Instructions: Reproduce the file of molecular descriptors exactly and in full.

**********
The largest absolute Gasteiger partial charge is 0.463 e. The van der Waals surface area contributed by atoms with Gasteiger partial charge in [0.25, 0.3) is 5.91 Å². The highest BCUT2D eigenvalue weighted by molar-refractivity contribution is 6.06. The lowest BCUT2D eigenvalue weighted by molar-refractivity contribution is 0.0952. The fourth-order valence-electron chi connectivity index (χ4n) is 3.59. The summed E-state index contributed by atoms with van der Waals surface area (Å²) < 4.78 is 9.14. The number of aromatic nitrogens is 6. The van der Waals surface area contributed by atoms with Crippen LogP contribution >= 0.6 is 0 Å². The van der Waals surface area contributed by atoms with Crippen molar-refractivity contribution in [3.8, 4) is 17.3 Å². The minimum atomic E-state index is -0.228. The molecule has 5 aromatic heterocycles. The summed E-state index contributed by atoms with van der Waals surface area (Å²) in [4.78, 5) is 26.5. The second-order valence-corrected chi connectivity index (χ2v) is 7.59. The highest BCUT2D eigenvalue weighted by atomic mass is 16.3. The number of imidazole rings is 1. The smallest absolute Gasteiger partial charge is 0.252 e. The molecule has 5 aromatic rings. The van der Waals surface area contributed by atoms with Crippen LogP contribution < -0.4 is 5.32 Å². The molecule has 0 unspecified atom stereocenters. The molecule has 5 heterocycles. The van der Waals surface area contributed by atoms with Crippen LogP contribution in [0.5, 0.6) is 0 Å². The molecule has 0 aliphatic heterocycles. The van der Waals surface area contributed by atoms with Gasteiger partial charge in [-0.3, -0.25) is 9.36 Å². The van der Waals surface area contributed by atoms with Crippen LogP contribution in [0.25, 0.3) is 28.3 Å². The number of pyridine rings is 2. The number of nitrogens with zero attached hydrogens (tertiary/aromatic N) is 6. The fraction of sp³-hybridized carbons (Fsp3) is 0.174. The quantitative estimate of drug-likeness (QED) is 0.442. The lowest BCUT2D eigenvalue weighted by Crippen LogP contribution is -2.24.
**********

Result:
The largest absolute Gasteiger partial charge is 0.463 e. The van der Waals surface area contributed by atoms with Gasteiger partial charge in [0.25, 0.3) is 5.91 Å². The highest BCUT2D eigenvalue weighted by molar-refractivity contribution is 6.06. The lowest BCUT2D eigenvalue weighted by molar-refractivity contribution is 0.0952. The fourth-order valence-electron chi connectivity index (χ4n) is 3.59. The summed E-state index contributed by atoms with van der Waals surface area (Å²) < 4.78 is 9.14. The number of aromatic nitrogens is 6. The van der Waals surface area contributed by atoms with Crippen LogP contribution >= 0.6 is 0 Å². The van der Waals surface area contributed by atoms with Crippen molar-refractivity contribution in [3.8, 4) is 17.3 Å². The minimum atomic E-state index is -0.228. The molecule has 5 aromatic heterocycles. The summed E-state index contributed by atoms with van der Waals surface area (Å²) in [4.78, 5) is 26.5. The second-order valence-corrected chi connectivity index (χ2v) is 7.59. The highest BCUT2D eigenvalue weighted by atomic mass is 16.3. The number of imidazole rings is 1. The smallest absolute Gasteiger partial charge is 0.252 e. The molecule has 5 aromatic rings. The van der Waals surface area contributed by atoms with Crippen LogP contribution < -0.4 is 5.32 Å². The molecule has 0 unspecified atom stereocenters. The molecule has 5 heterocycles. The van der Waals surface area contributed by atoms with Crippen LogP contribution in [0.5, 0.6) is 0 Å². The molecule has 0 aliphatic heterocycles. The van der Waals surface area contributed by atoms with Gasteiger partial charge in [-0.3, -0.25) is 9.36 Å². The van der Waals surface area contributed by atoms with Crippen LogP contribution in [0.25, 0.3) is 28.3 Å². The number of pyridine rings is 2. The number of nitrogens with zero attached hydrogens (tertiary/aromatic N) is 6. The fraction of sp³-hybridized carbons (Fsp3) is 0.174. The quantitative estimate of drug-likeness (QED) is 0.442. The lowest BCUT2D eigenvalue weighted by Crippen LogP contribution is -2.24.